Editor's note: Michael Agada, a conflict management and development practitioner writes on the COVID-19 pandemic currently ravaging the world with an emphasis on how it can affect Nigeria as a country.
Thousands have died and the numbers keep increasing every day as the world is shaken, beaten and forced to a compulsory holiday by the global pandemic, the CORONA VIRUS, otherwise called “COVID-19.”
In the wake of COVID-19, it is pertinent to note one of the most troubling factors that will be at play. This, as Karl Max puts it, will be a class struggle between the haves and the haves not. Whatever the direction of the outcome of this pandemic, one thing is sure; it will herald a ground-breaking reorganization of our society or the total collapse of the current socio-economic, political and governance system.
If this scourge had been able to force governance and business in developed countries like China, Russia, United Kingdom, the United States and the likes, to a halt, it was clear from the onset that it was just a matter of time before the virus crept into the African continent, and particularly Nigeria, the most populous black nation on earth. While the developed world battled and are still battling to contain the virus which supposedly has no cure at the moment, the ineptitude of Nigeria leaders held sway in this part of the world. Rather than spend time on activating emergency measures, take spot-on decisions and address the nation forthwith, they engaged in frivolous political misadventures, basking in the euphoria of their mediocrity at the expense of the well-being of the generality of the country’s citizens.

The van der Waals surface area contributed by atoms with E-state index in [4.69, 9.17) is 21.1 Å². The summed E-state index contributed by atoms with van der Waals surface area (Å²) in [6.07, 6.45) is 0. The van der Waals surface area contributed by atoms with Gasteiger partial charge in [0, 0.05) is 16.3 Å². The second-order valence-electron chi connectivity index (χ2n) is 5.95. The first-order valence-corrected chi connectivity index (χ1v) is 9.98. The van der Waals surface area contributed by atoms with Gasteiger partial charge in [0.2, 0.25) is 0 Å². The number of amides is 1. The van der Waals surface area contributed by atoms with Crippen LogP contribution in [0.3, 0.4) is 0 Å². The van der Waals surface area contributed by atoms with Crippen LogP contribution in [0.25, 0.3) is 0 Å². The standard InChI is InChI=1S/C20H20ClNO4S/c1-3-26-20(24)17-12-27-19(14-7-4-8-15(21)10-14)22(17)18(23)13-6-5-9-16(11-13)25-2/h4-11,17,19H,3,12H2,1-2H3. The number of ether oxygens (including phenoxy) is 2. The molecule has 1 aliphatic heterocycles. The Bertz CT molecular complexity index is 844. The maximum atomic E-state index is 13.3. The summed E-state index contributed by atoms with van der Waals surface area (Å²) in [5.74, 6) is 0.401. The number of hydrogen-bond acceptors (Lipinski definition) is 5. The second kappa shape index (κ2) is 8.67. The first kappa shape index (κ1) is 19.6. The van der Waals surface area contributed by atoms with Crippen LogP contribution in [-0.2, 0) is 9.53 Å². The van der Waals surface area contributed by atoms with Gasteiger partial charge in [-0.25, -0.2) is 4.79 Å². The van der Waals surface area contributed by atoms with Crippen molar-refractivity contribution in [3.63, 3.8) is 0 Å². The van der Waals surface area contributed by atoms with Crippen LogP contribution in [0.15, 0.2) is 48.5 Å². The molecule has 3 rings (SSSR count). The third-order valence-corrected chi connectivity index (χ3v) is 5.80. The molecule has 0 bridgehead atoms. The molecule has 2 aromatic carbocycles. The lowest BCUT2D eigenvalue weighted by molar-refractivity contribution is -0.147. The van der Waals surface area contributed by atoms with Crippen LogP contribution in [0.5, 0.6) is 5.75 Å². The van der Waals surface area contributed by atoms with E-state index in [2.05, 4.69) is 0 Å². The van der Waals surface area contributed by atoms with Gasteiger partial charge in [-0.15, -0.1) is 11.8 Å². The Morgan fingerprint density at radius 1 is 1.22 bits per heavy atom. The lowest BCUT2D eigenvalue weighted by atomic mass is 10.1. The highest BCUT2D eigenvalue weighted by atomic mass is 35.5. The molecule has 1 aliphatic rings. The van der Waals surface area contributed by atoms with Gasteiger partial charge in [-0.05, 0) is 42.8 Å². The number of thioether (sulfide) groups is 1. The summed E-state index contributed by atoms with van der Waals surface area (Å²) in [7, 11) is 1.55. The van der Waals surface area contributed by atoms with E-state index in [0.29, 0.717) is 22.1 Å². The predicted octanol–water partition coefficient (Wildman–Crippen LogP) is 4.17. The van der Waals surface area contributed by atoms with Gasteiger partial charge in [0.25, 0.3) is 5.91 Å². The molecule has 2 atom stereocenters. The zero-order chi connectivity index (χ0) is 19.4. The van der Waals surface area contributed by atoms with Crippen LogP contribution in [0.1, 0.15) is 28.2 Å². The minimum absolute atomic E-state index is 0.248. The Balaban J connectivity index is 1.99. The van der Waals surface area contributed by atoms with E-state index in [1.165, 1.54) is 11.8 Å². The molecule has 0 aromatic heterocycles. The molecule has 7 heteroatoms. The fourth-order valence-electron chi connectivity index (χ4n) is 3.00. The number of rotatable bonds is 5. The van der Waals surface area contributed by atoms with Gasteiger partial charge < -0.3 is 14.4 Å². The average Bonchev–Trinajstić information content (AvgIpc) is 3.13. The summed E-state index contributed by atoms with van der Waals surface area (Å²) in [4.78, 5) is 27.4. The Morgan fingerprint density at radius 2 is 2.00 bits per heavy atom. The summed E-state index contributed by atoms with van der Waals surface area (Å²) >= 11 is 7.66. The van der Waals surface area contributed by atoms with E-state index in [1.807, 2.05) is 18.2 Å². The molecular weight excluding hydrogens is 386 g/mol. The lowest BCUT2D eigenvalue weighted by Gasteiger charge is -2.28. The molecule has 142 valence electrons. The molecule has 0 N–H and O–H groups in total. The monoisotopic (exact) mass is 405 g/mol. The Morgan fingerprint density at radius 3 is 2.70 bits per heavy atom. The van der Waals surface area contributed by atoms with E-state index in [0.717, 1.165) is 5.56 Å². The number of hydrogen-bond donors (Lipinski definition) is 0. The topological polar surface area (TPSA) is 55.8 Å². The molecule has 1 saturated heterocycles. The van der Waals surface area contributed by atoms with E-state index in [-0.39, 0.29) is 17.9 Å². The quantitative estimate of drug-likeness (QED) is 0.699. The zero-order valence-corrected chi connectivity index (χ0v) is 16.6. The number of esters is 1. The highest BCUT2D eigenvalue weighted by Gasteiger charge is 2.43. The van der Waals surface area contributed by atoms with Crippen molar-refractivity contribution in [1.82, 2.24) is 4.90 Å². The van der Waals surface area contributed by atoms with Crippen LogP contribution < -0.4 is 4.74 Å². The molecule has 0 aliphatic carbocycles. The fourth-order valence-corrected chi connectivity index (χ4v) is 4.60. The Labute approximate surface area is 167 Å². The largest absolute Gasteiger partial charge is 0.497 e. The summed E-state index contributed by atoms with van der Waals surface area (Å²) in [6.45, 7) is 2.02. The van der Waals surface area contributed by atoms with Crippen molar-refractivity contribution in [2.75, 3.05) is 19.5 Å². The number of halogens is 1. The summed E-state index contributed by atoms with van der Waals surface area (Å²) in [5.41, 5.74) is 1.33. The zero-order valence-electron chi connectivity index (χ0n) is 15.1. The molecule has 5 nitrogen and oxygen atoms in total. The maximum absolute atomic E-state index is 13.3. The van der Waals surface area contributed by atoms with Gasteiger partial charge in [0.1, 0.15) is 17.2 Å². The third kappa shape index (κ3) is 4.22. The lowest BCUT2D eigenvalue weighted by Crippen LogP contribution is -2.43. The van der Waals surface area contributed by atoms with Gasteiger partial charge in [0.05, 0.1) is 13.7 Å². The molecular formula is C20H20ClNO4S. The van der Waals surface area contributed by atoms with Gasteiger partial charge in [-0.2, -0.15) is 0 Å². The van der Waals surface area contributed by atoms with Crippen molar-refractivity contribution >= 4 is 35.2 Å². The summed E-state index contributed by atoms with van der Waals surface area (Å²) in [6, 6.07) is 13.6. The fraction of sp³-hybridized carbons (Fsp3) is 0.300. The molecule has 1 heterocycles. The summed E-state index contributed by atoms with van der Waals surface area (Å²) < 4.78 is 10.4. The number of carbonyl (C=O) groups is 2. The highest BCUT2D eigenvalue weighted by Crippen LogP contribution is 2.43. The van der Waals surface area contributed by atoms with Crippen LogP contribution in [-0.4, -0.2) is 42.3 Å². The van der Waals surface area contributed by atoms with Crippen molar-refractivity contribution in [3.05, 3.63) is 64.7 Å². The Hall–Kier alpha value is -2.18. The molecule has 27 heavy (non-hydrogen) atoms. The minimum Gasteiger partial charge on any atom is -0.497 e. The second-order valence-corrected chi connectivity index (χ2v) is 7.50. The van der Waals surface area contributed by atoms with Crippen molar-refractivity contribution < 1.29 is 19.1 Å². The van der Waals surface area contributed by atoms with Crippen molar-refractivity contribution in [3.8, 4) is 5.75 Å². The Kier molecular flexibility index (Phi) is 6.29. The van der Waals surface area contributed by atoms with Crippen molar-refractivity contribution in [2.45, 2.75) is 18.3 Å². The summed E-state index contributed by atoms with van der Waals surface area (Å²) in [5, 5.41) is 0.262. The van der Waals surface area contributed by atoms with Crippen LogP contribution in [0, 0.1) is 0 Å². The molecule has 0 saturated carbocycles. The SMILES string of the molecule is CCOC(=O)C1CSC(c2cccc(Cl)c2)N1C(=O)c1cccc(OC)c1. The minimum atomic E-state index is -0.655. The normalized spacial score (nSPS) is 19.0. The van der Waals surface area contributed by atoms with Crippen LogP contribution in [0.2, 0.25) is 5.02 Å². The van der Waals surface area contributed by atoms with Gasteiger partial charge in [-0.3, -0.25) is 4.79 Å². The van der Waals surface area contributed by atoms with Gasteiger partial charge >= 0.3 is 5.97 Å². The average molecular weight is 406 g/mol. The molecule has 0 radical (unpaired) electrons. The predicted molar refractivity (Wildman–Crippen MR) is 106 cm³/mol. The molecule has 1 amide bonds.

The president himself, as the father of the nation, set an abysmal example as he saw no need, whatsoever, to initiate an emergency address to the nation; instil confidence in the general populace, nor reveal its intended measures in combating the coronavirus when it was first reported in Nigeria.
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In fact, in some quarters, the president’s absenteeism, lack of foresight and delayed national address in such critical time of an emergency, further reinforced some people's belief that indeed there was nothing like a coronavirus epidemic in Nigeria. Needless to mention is the flippant and lacklustre attitudes of some state's chief executives, whom instead of spearheading emergency measures, were busy in political frontlines, holding rallies and inessential meetings. We must also not forget the reckless and irresponsible behaviours of some state officials in the president's kitchen cabinet who still went about their activities even out of the country to coronavirus high-risk regions.
Amidst all these treacherous trends exhibited by these leaders, we must recognize the exemplary leadership by a few others, particularly, governors of the north-west region, for their proactive response, including the governor of Lagos state, who has been on the frontline of the containment in his state.
The Nigeria Centre for Disease Control and the Federal Ministry of Health are worthy case in point for institutional efficiency.
The demonstrated incompetence at the federal and state level over the years, as led by the various commanders-in-chief and some nonchalant state chief executives has exposed and will continue to expose more people to danger. Today, the country is faced with a grappling pandemic that threatens to gulp the whole nation, rich and poor alike; elites and commoners, a time the privileged ones never saw coming, and even if they did, not in their lifetime.